OSU's Deb VanOverbeke Says Industry Showing Notable Improvement in Latest Beef Quality AuditTue, 14 Nov 2017 18:53:56 CST
Every five years, since 1991, the Beef Checkoff has funded the National Beef Quality Audit, to better understand where improvements can be made in the industry, to ultimately raise the bottom lines of those in the beef supply chain. Oklahoma State University’s Dr. Deb VanOverbeke has been involved in almost all of these audits and understands very well the impact these audits have had on the industry. She took a moment to speak with Radio Oklahoma Ag Network Associate Farm Director Carson Horn during the National Association of Farm Broadcasters Convention this past week in Kansas City, to describe the results in the most recent audit, released earlier this year. You can hear their complete conversation by clicking or tapping the LISTEN BAR below.
According to VanOverbeke, the audit is conducted in three phases that include face-to-face interviews with packers, purveyors, retailers and restaurants to gain an understanding of what quality issues end users might have; a review of holding pen and harvest floor quality; and strategy workshops in which the information collected is condensed and summarized. Altogether, the most recent audit yielded some enlightening results.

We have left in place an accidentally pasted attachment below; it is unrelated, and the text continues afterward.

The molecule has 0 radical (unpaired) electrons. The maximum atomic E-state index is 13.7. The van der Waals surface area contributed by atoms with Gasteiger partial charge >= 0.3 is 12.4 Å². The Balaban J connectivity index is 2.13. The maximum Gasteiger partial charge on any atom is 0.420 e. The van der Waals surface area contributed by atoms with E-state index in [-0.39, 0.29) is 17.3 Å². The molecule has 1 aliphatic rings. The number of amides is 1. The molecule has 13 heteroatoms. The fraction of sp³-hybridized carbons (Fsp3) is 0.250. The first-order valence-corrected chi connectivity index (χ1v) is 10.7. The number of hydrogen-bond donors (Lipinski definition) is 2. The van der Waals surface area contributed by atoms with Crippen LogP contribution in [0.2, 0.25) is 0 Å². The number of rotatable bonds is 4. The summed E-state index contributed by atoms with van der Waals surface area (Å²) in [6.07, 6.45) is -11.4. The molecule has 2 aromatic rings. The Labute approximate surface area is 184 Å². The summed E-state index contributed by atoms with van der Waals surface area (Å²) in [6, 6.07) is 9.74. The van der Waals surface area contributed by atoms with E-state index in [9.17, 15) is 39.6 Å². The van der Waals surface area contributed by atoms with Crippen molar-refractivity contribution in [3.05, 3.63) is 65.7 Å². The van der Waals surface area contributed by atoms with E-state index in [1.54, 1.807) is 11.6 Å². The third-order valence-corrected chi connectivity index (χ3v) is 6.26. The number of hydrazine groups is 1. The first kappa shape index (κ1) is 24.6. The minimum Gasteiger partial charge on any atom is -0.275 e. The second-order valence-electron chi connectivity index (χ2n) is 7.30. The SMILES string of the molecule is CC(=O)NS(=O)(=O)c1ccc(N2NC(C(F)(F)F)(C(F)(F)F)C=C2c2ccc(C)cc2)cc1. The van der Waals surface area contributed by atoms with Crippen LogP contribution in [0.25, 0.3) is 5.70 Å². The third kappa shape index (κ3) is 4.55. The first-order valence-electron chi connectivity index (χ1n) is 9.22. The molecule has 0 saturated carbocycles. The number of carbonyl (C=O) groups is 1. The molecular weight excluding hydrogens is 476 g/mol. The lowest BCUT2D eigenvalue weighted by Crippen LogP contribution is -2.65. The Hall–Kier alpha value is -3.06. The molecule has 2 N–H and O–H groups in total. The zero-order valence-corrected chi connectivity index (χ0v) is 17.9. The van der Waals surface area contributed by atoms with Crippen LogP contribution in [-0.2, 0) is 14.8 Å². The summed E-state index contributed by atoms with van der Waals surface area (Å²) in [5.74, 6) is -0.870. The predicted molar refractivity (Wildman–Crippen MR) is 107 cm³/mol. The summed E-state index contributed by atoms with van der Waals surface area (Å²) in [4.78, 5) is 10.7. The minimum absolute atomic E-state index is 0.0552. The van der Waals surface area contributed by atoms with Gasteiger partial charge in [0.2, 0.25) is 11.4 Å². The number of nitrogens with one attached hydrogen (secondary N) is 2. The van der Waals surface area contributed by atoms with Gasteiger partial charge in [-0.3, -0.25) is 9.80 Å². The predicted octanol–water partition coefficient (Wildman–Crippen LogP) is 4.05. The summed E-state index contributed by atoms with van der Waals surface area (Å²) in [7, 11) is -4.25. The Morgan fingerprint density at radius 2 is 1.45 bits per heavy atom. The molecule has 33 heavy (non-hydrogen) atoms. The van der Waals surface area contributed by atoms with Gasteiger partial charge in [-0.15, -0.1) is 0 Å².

“One of the things we took from the face-to-face interviews was that our end users sometimes define terms differently than we do as producers,” VanOverbeke said. “When we say genetics in production, that means something different when you say genetics to an end user - so some of those definitions don’t carry forward.”
Additionally, she says the audit also indicated that end users do not understand the Beef Quality Assurance program and what is practiced on the farm. This finding suggests an opportunity for producers to develop better ways in which to communicate with consumers and become more transparent about how beef is produced.
Compared to prior audits, VanOverbeke says some improvements can be seen in today’s production system that weren’t as good in years past.
“We also have, from a plant perspective, an improvement in quality,” she said. “We have a transportation piece that says a vast majority - almost 100 percent - of cattle, are extremely mobile when they get to the plant. Very few have difficulties moving and if they do it’s just some minor stiffness, which is expected after travel.”
In terms of carcass quality, VanOverbeke says carcass weights have continued to improve and they are grading with more prime and upper two-thirds choice than ever before. She says, too, that some of the hot button issues from the 90s, such as excess fat and injection site lesions, are no longer an issue at all in today’s marketplace.
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